Inhalation therapy plays an important role in management or treatment of respiratory diseases such asthma and chronic obstructive pulmonary diseases (COPDs). For decades, pressurized metered dose inhalers (pMDIs) have been the most popular and prescribed drug delivery devices for inhalation therapy. The main objectives of the present computational work are to study flow structure inside a pMDI, as well as transport and deposition of micron-sized particles in a model of human tracheobronchial airways and their dependence on inhalation air flow rate and characteristic pMDI parameters. The upper airway geometry, which includes the extrathoracic region, trachea, and bronchial airways up to the fourth generation in some branches, was constructed based on computed tomography (CT) images of an adult healthy female. Computational fluid dynamics (CFD) simulation was employed using the k-ω model with low-Reynolds number (LRN) corrections to accomplish the objectives. The deposition results of the present study were verified with the in vitro deposition data of our previous investigation on pulmonary drug delivery using a hollow replica of the same airway geometry as used for CFD modeling. It was found that the flow structure inside the pMDI and extrathoracic region strongly depends on inhalation flow rate and geometry of the inhaler. In addition, regional aerosol deposition patterns were investigated at four inhalation flow rates between 30 and 120 L/min and for 60 L/min yielding highest deposition fractions of 24.4% and 3.1% for the extrathoracic region (EX) and the trachea, respectively. It was also revealed that particle deposition was larger in the right branches of the bronchial airways (right lung) than the left branches (left lung) for all of the considered cases. Also, optimization of spray characteristics showed that the optimum values for initial spray velocity, spray cone angle and spray duration were 100 m/s, 10° and 0.1 sec, respectively. Moreover, spray cone angle, more than any other of the investigated pMDI parameters can change the deposition pattern of inhaled particles in the airway model. In conclusion, the present investigation provides a validated CFD model for particle deposition and new insights into the relevance of flow structure for deposition of pMDI-emitted pharmaceutical aerosols in the upper respiratory tract.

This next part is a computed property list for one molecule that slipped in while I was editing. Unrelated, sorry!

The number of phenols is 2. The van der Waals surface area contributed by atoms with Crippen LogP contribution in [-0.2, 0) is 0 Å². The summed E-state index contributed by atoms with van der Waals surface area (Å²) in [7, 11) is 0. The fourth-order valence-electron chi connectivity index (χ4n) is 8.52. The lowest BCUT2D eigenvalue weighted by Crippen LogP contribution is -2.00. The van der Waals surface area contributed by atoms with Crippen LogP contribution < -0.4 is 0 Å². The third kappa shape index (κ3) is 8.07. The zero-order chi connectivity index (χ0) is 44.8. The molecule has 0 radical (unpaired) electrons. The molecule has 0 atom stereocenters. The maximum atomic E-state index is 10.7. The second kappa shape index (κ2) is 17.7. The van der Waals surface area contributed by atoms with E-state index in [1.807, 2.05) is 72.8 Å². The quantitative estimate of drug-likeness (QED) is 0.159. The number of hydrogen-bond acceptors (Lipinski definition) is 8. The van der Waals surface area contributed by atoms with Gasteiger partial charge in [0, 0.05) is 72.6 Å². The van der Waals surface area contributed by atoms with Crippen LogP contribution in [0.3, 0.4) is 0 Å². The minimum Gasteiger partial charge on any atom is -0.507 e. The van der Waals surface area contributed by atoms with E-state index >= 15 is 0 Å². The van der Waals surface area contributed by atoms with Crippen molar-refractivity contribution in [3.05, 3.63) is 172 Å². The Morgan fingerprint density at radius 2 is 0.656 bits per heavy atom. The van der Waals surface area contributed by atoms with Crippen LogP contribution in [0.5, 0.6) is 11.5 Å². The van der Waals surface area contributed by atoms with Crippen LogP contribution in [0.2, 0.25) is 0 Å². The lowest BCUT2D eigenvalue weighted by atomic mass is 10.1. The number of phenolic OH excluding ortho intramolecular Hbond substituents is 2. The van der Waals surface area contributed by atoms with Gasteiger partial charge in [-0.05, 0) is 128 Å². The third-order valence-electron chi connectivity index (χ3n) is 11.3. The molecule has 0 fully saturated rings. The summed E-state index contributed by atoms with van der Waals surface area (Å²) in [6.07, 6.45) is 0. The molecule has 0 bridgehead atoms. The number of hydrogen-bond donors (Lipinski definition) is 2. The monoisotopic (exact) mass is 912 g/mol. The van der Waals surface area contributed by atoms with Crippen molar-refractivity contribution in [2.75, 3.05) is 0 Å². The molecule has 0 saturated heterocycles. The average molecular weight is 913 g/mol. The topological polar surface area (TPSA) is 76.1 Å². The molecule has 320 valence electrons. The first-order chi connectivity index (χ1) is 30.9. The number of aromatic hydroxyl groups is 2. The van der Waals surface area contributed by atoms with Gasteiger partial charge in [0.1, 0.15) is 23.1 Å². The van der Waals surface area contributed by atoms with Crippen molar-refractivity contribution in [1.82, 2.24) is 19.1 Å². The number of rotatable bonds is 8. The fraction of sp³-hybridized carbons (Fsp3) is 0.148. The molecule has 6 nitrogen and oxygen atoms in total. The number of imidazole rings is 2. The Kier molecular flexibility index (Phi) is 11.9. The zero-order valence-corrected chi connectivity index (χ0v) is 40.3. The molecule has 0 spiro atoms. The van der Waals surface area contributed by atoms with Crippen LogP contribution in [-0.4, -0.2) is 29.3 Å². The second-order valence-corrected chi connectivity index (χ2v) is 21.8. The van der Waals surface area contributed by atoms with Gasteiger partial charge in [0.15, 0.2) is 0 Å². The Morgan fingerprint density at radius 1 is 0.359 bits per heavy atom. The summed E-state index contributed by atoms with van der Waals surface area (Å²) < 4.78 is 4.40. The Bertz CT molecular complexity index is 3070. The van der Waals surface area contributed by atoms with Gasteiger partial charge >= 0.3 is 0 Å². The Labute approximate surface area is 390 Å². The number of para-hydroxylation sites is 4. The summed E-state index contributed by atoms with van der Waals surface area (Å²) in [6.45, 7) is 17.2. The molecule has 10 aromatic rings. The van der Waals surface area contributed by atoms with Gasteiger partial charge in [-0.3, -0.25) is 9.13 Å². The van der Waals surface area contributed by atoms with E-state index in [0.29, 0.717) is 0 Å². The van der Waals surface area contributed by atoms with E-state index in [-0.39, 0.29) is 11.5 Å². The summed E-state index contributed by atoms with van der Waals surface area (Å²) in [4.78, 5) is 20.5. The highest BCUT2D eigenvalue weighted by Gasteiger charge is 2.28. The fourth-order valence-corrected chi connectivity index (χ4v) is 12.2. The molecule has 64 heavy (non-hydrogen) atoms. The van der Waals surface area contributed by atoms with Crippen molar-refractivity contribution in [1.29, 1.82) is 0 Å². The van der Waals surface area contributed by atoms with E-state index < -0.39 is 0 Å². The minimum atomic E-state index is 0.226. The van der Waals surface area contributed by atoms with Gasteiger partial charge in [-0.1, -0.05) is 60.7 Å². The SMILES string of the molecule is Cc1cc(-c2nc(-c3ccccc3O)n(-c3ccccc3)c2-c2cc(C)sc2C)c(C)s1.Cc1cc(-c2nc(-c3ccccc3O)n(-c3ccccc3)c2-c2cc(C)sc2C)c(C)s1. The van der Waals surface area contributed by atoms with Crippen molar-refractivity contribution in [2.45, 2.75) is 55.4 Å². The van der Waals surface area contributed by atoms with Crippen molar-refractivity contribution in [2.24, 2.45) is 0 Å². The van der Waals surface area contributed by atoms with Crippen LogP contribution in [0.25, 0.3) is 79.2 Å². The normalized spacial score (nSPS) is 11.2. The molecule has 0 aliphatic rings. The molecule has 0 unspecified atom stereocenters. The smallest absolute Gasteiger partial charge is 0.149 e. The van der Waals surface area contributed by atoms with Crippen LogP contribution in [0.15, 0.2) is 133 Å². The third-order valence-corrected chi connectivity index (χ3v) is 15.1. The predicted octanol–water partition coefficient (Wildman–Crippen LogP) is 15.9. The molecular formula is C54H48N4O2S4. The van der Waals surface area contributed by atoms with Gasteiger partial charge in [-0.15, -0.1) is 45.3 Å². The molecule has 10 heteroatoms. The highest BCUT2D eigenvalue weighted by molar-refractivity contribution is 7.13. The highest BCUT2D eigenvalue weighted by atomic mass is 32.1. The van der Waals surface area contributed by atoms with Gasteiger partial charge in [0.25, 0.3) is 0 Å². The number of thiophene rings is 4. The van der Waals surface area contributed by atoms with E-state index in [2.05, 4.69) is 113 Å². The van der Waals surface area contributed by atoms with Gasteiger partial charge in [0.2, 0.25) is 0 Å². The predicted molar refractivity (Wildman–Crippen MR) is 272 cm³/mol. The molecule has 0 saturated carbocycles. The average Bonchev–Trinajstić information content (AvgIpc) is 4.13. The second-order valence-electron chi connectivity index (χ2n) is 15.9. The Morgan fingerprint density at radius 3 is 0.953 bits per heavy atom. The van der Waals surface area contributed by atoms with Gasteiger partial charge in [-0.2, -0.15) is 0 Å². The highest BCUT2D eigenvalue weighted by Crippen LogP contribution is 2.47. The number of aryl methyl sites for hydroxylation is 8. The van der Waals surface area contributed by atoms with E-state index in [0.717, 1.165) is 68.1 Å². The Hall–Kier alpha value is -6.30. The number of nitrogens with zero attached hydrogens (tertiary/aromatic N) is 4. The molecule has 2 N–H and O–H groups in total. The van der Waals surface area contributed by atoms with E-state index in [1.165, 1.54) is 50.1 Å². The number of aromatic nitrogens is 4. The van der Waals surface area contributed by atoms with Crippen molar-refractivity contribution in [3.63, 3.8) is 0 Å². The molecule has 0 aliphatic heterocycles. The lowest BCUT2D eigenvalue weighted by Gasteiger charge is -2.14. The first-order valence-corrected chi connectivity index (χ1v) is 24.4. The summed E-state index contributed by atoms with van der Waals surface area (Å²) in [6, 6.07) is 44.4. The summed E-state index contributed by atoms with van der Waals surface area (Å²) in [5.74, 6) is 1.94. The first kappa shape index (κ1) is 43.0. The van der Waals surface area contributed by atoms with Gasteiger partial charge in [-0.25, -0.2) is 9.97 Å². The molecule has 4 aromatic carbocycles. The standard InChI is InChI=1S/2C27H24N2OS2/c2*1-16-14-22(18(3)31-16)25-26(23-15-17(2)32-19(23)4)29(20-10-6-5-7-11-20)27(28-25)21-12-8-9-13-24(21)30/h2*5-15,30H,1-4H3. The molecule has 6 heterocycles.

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http://dx.doi.org/10.1016/j.ejps.2021.105911DOI Listing